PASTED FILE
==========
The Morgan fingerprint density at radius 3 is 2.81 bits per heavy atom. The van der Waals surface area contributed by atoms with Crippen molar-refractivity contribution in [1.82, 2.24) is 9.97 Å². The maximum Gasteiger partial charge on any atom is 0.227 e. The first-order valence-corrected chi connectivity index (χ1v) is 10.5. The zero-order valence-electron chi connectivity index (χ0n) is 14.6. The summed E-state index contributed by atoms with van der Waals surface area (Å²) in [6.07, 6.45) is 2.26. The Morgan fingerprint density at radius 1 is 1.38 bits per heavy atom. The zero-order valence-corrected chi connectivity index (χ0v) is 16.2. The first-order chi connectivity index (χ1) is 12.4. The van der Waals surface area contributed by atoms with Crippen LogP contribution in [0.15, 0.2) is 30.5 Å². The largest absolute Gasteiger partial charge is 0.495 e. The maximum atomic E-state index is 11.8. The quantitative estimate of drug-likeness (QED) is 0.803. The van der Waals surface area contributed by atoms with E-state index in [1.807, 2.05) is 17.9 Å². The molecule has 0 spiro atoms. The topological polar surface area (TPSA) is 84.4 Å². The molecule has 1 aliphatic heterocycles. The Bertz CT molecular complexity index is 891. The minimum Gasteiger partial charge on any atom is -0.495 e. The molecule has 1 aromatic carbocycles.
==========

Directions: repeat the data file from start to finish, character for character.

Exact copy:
The Morgan fingerprint density at radius 3 is 2.81 bits per heavy atom. The van der Waals surface area contributed by atoms with Crippen molar-refractivity contribution in [1.82, 2.24) is 9.97 Å². The maximum Gasteiger partial charge on any atom is 0.227 e. The first-order valence-corrected chi connectivity index (χ1v) is 10.5. The zero-order valence-electron chi connectivity index (χ0n) is 14.6. The summed E-state index contributed by atoms with van der Waals surface area (Å²) in [6.07, 6.45) is 2.26. The Morgan fingerprint density at radius 1 is 1.38 bits per heavy atom. The zero-order valence-corrected chi connectivity index (χ0v) is 16.2. The first-order chi connectivity index (χ1) is 12.4. The van der Waals surface area contributed by atoms with Crippen LogP contribution in [0.15, 0.2) is 30.5 Å². The largest absolute Gasteiger partial charge is 0.495 e. The maximum atomic E-state index is 11.8. The quantitative estimate of drug-likeness (QED) is 0.803. The van der Waals surface area contributed by atoms with E-state index in [1.807, 2.05) is 17.9 Å². The molecule has 0 spiro atoms. The topological polar surface area (TPSA) is 84.4 Å². The molecule has 1 aliphatic heterocycles. The Bertz CT molecular complexity index is 891. The minimum Gasteiger partial charge on any atom is -0.495 e. The molecule has 1 aromatic carbocycles.